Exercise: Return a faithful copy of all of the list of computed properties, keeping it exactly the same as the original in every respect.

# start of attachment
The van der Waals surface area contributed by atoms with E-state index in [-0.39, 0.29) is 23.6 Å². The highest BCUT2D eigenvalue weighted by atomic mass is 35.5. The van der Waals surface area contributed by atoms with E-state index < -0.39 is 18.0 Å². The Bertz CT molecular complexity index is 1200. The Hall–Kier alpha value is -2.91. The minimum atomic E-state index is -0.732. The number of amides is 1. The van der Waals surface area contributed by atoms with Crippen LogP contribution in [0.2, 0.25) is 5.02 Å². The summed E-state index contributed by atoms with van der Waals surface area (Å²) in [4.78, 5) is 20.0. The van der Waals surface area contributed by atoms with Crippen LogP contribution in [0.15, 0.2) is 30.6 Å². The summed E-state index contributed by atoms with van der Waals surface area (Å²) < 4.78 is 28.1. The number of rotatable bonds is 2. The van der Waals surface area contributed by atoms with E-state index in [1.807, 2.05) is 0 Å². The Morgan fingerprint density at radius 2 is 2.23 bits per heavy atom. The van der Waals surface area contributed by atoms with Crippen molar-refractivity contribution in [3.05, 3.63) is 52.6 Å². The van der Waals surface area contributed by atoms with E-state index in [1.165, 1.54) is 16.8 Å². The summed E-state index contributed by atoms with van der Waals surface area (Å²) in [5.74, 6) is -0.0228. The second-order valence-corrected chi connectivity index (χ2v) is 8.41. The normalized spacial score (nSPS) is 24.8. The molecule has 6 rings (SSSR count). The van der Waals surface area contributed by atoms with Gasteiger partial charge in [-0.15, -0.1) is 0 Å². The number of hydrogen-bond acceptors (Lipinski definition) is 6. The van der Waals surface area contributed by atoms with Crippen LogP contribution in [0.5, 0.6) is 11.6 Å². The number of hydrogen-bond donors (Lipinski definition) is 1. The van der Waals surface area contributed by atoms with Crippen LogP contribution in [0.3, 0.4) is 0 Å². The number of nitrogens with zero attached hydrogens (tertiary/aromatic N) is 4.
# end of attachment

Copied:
The van der Waals surface area contributed by atoms with E-state index in [-0.39, 0.29) is 23.6 Å². The highest BCUT2D eigenvalue weighted by atomic mass is 35.5. The van der Waals surface area contributed by atoms with E-state index < -0.39 is 18.0 Å². The Bertz CT molecular complexity index is 1200. The Hall–Kier alpha value is -2.91. The minimum atomic E-state index is -0.732. The number of amides is 1. The van der Waals surface area contributed by atoms with Crippen LogP contribution in [0.2, 0.25) is 5.02 Å². The summed E-state index contributed by atoms with van der Waals surface area (Å²) in [4.78, 5) is 20.0. The van der Waals surface area contributed by atoms with Crippen LogP contribution in [0.15, 0.2) is 30.6 Å². The summed E-state index contributed by atoms with van der Waals surface area (Å²) < 4.78 is 28.1. The number of rotatable bonds is 2. The van der Waals surface area contributed by atoms with E-state index in [1.807, 2.05) is 0 Å². The Morgan fingerprint density at radius 2 is 2.23 bits per heavy atom. The van der Waals surface area contributed by atoms with Crippen molar-refractivity contribution in [3.05, 3.63) is 52.6 Å². The van der Waals surface area contributed by atoms with E-state index in [1.165, 1.54) is 16.8 Å². The summed E-state index contributed by atoms with van der Waals surface area (Å²) in [5.74, 6) is -0.0228. The second-order valence-corrected chi connectivity index (χ2v) is 8.41. The normalized spacial score (nSPS) is 24.8. The molecule has 6 rings (SSSR count). The van der Waals surface area contributed by atoms with Gasteiger partial charge in [-0.15, -0.1) is 0 Å². The number of hydrogen-bond acceptors (Lipinski definition) is 6. The van der Waals surface area contributed by atoms with Crippen LogP contribution in [0.5, 0.6) is 11.6 Å². The number of hydrogen-bond donors (Lipinski definition) is 1. The van der Waals surface area contributed by atoms with Crippen LogP contribution in [0.3, 0.4) is 0 Å². The number of nitrogens with zero attached hydrogens (tertiary/aromatic N) is 4.